Volumetric efficiency (VE) in internal combustion engine engineering is defined as the ratio of the mass density of the air-fuel mixture drawn into the cylinder at atmospheric pressure to the mass density of the same volume of air in the intake manifold. The term is also used in other engineering contexts, such as hydraulic pumps and electronic components.

<span class="mw-page-title-main">Forced induction</span>

In an internal combustion engine, forced induction is where turbocharging or supercharging is used to increase the density of the intake air. Engines without forced induction are classified as naturally aspirated.

Manifold vacuum, or engine vacuum in an internal combustion engine is the difference in air pressure between the engine's intake manifold and Earth's atmosphere.

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Twin-turbo refers to an engine in which two turbochargers work in tandem to compress the intake fuel/air mixture. The most common layout features two identical or mirrored turbochargers in parallel, each processing half of a V engine's produced exhaust through independent piping. The two turbochargers can either be matching or different sizes.

<span class="mw-page-title-main">Turbo-diesel</span> Diesel engine with a turbocharger

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  1. Internal combustion and
  2. External combustion engines.
<span class="mw-page-title-main">Supercharger</span> Air compressor for an internal combustion engine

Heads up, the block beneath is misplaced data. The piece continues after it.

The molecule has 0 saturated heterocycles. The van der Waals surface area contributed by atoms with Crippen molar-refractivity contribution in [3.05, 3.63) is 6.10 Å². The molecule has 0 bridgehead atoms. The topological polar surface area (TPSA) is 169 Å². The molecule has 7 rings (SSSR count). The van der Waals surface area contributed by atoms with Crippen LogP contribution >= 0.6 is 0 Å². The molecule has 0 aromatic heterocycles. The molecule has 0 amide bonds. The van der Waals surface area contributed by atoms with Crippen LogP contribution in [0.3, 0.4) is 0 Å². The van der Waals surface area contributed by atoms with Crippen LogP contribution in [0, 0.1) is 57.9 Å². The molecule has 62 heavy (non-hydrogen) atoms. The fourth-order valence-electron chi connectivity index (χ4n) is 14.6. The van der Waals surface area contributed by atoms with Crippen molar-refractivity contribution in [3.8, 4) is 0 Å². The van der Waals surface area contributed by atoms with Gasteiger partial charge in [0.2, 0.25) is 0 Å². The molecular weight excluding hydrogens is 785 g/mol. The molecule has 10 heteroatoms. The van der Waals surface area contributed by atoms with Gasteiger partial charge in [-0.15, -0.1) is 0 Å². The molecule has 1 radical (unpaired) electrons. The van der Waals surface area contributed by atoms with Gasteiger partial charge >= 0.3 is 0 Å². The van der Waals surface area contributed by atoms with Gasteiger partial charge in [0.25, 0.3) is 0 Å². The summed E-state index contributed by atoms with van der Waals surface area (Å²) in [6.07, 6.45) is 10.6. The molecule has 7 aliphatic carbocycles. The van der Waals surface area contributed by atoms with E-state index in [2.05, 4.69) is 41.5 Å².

In an internal combustion engine, a supercharger compresses the intake gas, forcing more air into the engine in order to produce more power for a given displacement.

Exhaust pulse pressure charging (EPPC) is a system for supercharging two-stroke diesel engines of the loop-scavenge type. Loop-scavenge engines cannot be pressure-charged in the same way as uniflow engines or four-stroke engines because the inlet and exhaust ports are open at the same time.

<span class="mw-page-title-main">Two-stroke diesel engine</span> Engine type

A two-stroke diesel engine is an internal combustion engine that uses compression ignition, with a two-stroke combustion cycle. It was invented by Hugo Güldner in 1899.

Internal combustion engines come in a wide variety of types, but have certain family resemblances, and thus share many common types of components.

<span class="mw-page-title-main">Internal combustion engine</span> Engine in which the combustion of a fuel occurs with an oxidizer in a combustion chamber

An internal combustion engine is a heat engine in which the combustion of a fuel occurs with an oxidizer in a combustion chamber that is an integral part of the working fluid flow circuit. In an internal combustion engine, the expansion of the high-temperature and high-pressure gases produced by combustion applies direct force to some component of the engine. The force is typically applied to pistons, turbine blades, a rotor, or a nozzle. This force moves the component over a distance, transforming chemical energy into kinetic energy which is used to propel, move or power whatever the engine is attached to. This replaced the external combustion engine for applications where the weight or size of an engine was more important.


  1. "What is a normally aspirated engine?". 2008-09-02. Archived from the original on 2013-06-22. Retrieved 2015-10-18.
  2. "What is a Naturally Aspirated Engine ?". Private Fleet. Retrieved 2017-02-17. Most motor vehicle engines are naturally-aspirated engines; however, turbocharging and supercharging are currently a very popular way of boosting power output for a number car marques.